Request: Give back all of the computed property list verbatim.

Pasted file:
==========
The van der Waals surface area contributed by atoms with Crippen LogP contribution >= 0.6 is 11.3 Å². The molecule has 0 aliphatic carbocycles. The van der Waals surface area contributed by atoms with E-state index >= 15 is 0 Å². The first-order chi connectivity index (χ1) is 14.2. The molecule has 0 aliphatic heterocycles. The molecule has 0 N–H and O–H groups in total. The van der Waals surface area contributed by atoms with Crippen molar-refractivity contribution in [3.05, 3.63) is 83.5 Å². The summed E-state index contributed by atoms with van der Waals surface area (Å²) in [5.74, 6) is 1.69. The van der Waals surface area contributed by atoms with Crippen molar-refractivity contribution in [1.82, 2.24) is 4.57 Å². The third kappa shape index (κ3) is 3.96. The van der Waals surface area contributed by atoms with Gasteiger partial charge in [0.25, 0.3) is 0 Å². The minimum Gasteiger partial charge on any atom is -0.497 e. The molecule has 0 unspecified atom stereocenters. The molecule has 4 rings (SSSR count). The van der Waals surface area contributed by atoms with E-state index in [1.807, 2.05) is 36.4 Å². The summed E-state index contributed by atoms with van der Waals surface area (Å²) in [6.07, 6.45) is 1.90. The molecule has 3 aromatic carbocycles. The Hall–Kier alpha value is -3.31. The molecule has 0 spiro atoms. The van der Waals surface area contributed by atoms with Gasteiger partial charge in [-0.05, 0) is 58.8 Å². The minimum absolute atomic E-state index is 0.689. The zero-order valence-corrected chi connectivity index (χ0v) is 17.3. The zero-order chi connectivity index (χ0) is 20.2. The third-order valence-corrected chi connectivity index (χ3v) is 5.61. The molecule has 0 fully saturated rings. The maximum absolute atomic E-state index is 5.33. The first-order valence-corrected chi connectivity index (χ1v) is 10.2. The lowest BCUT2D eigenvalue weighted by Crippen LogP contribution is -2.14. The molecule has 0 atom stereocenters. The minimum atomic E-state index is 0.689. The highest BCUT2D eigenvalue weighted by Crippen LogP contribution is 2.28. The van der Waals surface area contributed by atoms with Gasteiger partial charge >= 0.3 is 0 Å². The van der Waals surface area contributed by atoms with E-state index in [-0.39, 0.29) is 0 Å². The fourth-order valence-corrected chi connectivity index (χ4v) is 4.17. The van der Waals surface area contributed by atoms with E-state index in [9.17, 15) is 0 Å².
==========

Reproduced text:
The van der Waals surface area contributed by atoms with Crippen LogP contribution >= 0.6 is 11.3 Å². The molecule has 0 aliphatic carbocycles. The van der Waals surface area contributed by atoms with E-state index >= 15 is 0 Å². The first-order chi connectivity index (χ1) is 14.2. The molecule has 0 aliphatic heterocycles. The molecule has 0 N–H and O–H groups in total. The van der Waals surface area contributed by atoms with Crippen molar-refractivity contribution in [3.05, 3.63) is 83.5 Å². The summed E-state index contributed by atoms with van der Waals surface area (Å²) in [5.74, 6) is 1.69. The van der Waals surface area contributed by atoms with Crippen molar-refractivity contribution in [1.82, 2.24) is 4.57 Å². The third kappa shape index (κ3) is 3.96. The van der Waals surface area contributed by atoms with Gasteiger partial charge in [0.25, 0.3) is 0 Å². The minimum Gasteiger partial charge on any atom is -0.497 e. The molecule has 0 unspecified atom stereocenters. The molecule has 4 rings (SSSR count). The van der Waals surface area contributed by atoms with E-state index in [1.807, 2.05) is 36.4 Å². The summed E-state index contributed by atoms with van der Waals surface area (Å²) in [6.07, 6.45) is 1.90. The molecule has 3 aromatic carbocycles. The Hall–Kier alpha value is -3.31. The molecule has 0 spiro atoms. The van der Waals surface area contributed by atoms with Gasteiger partial charge in [-0.05, 0) is 58.8 Å². The minimum absolute atomic E-state index is 0.689. The zero-order valence-corrected chi connectivity index (χ0v) is 17.3. The zero-order chi connectivity index (χ0) is 20.2. The third-order valence-corrected chi connectivity index (χ3v) is 5.61. The molecule has 0 fully saturated rings. The maximum absolute atomic E-state index is 5.33. The first-order valence-corrected chi connectivity index (χ1v) is 10.2. The lowest BCUT2D eigenvalue weighted by Crippen LogP contribution is -2.14. The molecule has 0 atom stereocenters. The minimum atomic E-state index is 0.689. The highest BCUT2D eigenvalue weighted by Crippen LogP contribution is 2.28. The van der Waals surface area contributed by atoms with Gasteiger partial charge >= 0.3 is 0 Å². The van der Waals surface area contributed by atoms with E-state index in [-0.39, 0.29) is 0 Å². The fourth-order valence-corrected chi connectivity index (χ4v) is 4.17. The van der Waals surface area contributed by atoms with E-state index in [9.17, 15) is 0 Å².